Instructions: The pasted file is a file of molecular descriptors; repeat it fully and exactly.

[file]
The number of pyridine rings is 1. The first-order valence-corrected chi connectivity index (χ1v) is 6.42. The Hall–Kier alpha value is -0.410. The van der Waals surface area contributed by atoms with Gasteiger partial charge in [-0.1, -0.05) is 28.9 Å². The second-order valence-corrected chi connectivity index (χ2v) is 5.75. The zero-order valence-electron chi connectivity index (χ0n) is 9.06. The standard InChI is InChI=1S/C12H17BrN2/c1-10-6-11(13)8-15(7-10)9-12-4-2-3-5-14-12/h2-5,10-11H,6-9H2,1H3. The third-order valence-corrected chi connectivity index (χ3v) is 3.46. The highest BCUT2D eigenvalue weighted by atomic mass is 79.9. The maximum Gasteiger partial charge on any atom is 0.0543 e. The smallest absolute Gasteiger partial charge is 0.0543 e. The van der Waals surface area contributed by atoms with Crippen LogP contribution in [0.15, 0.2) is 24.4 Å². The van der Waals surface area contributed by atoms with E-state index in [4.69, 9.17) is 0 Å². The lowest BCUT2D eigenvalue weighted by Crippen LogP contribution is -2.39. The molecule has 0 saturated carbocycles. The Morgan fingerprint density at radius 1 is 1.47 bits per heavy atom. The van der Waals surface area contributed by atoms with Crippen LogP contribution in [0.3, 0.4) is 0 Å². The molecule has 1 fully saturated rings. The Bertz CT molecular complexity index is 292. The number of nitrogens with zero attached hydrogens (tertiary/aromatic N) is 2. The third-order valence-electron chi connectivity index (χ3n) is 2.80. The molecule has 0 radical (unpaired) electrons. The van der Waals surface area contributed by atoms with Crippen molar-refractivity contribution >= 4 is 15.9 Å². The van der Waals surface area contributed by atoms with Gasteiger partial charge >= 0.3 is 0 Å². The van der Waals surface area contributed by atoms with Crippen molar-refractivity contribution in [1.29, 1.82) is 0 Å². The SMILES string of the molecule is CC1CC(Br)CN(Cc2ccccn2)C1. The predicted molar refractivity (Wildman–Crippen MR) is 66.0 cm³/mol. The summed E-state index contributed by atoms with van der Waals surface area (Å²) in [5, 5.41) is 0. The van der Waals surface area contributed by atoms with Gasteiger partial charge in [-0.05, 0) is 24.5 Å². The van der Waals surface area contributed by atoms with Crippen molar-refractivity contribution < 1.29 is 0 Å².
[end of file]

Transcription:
The number of pyridine rings is 1. The first-order valence-corrected chi connectivity index (χ1v) is 6.42. The Hall–Kier alpha value is -0.410. The van der Waals surface area contributed by atoms with Gasteiger partial charge in [-0.1, -0.05) is 28.9 Å². The second-order valence-corrected chi connectivity index (χ2v) is 5.75. The zero-order valence-electron chi connectivity index (χ0n) is 9.06. The standard InChI is InChI=1S/C12H17BrN2/c1-10-6-11(13)8-15(7-10)9-12-4-2-3-5-14-12/h2-5,10-11H,6-9H2,1H3. The third-order valence-corrected chi connectivity index (χ3v) is 3.46. The highest BCUT2D eigenvalue weighted by atomic mass is 79.9. The maximum Gasteiger partial charge on any atom is 0.0543 e. The smallest absolute Gasteiger partial charge is 0.0543 e. The van der Waals surface area contributed by atoms with Crippen LogP contribution in [0.15, 0.2) is 24.4 Å². The van der Waals surface area contributed by atoms with E-state index in [4.69, 9.17) is 0 Å². The lowest BCUT2D eigenvalue weighted by Crippen LogP contribution is -2.39. The molecule has 0 saturated carbocycles. The Morgan fingerprint density at radius 1 is 1.47 bits per heavy atom. The van der Waals surface area contributed by atoms with Crippen LogP contribution in [0.3, 0.4) is 0 Å². The molecule has 1 fully saturated rings. The Bertz CT molecular complexity index is 292. The number of nitrogens with zero attached hydrogens (tertiary/aromatic N) is 2. The third-order valence-electron chi connectivity index (χ3n) is 2.80. The molecule has 0 radical (unpaired) electrons. The van der Waals surface area contributed by atoms with Crippen molar-refractivity contribution >= 4 is 15.9 Å². The van der Waals surface area contributed by atoms with Gasteiger partial charge >= 0.3 is 0 Å². The van der Waals surface area contributed by atoms with Crippen molar-refractivity contribution in [1.29, 1.82) is 0 Å². The SMILES string of the molecule is CC1CC(Br)CN(Cc2ccccn2)C1. The predicted molar refractivity (Wildman–Crippen MR) is 66.0 cm³/mol. The summed E-state index contributed by atoms with van der Waals surface area (Å²) in [5, 5.41) is 0. The van der Waals surface area contributed by atoms with Gasteiger partial charge in [-0.05, 0) is 24.5 Å². The van der Waals surface area contributed by atoms with Crippen molar-refractivity contribution < 1.29 is 0 Å².